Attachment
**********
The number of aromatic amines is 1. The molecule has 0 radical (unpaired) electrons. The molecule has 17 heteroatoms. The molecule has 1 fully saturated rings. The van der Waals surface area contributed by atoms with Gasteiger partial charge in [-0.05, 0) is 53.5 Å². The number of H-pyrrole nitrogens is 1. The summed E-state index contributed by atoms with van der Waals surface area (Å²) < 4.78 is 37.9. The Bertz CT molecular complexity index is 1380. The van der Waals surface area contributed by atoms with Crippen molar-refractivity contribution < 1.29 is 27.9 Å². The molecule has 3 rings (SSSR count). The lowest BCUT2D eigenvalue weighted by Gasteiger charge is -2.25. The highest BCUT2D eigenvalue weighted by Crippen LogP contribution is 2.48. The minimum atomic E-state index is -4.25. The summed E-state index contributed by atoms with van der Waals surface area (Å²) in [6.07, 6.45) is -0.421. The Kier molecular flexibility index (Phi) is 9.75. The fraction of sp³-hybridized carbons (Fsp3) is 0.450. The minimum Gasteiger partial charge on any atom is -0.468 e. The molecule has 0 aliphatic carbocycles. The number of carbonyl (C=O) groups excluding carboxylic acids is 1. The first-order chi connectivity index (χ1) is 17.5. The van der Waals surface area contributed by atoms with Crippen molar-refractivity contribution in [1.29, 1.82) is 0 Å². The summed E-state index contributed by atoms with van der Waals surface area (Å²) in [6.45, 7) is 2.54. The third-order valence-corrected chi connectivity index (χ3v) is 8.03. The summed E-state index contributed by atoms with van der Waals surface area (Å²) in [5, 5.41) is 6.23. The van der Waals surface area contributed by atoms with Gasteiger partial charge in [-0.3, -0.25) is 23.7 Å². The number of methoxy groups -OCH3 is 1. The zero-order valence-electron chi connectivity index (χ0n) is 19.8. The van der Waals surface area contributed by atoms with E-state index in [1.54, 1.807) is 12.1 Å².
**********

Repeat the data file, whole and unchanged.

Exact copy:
The number of aromatic amines is 1. The molecule has 0 radical (unpaired) electrons. The molecule has 17 heteroatoms. The molecule has 1 fully saturated rings. The van der Waals surface area contributed by atoms with Gasteiger partial charge in [-0.05, 0) is 53.5 Å². The number of H-pyrrole nitrogens is 1. The summed E-state index contributed by atoms with van der Waals surface area (Å²) < 4.78 is 37.9. The Bertz CT molecular complexity index is 1380. The van der Waals surface area contributed by atoms with Crippen molar-refractivity contribution < 1.29 is 27.9 Å². The molecule has 3 rings (SSSR count). The lowest BCUT2D eigenvalue weighted by Gasteiger charge is -2.25. The highest BCUT2D eigenvalue weighted by Crippen LogP contribution is 2.48. The minimum atomic E-state index is -4.25. The summed E-state index contributed by atoms with van der Waals surface area (Å²) in [6.07, 6.45) is -0.421. The Kier molecular flexibility index (Phi) is 9.75. The fraction of sp³-hybridized carbons (Fsp3) is 0.450. The minimum Gasteiger partial charge on any atom is -0.468 e. The molecule has 0 aliphatic carbocycles. The number of carbonyl (C=O) groups excluding carboxylic acids is 1. The first-order chi connectivity index (χ1) is 17.5. The van der Waals surface area contributed by atoms with Crippen molar-refractivity contribution in [1.29, 1.82) is 0 Å². The summed E-state index contributed by atoms with van der Waals surface area (Å²) in [6.45, 7) is 2.54. The third-order valence-corrected chi connectivity index (χ3v) is 8.03. The summed E-state index contributed by atoms with van der Waals surface area (Å²) in [5, 5.41) is 6.23. The van der Waals surface area contributed by atoms with Gasteiger partial charge in [-0.3, -0.25) is 23.7 Å². The number of methoxy groups -OCH3 is 1. The zero-order valence-electron chi connectivity index (χ0n) is 19.8. The van der Waals surface area contributed by atoms with E-state index in [1.54, 1.807) is 12.1 Å².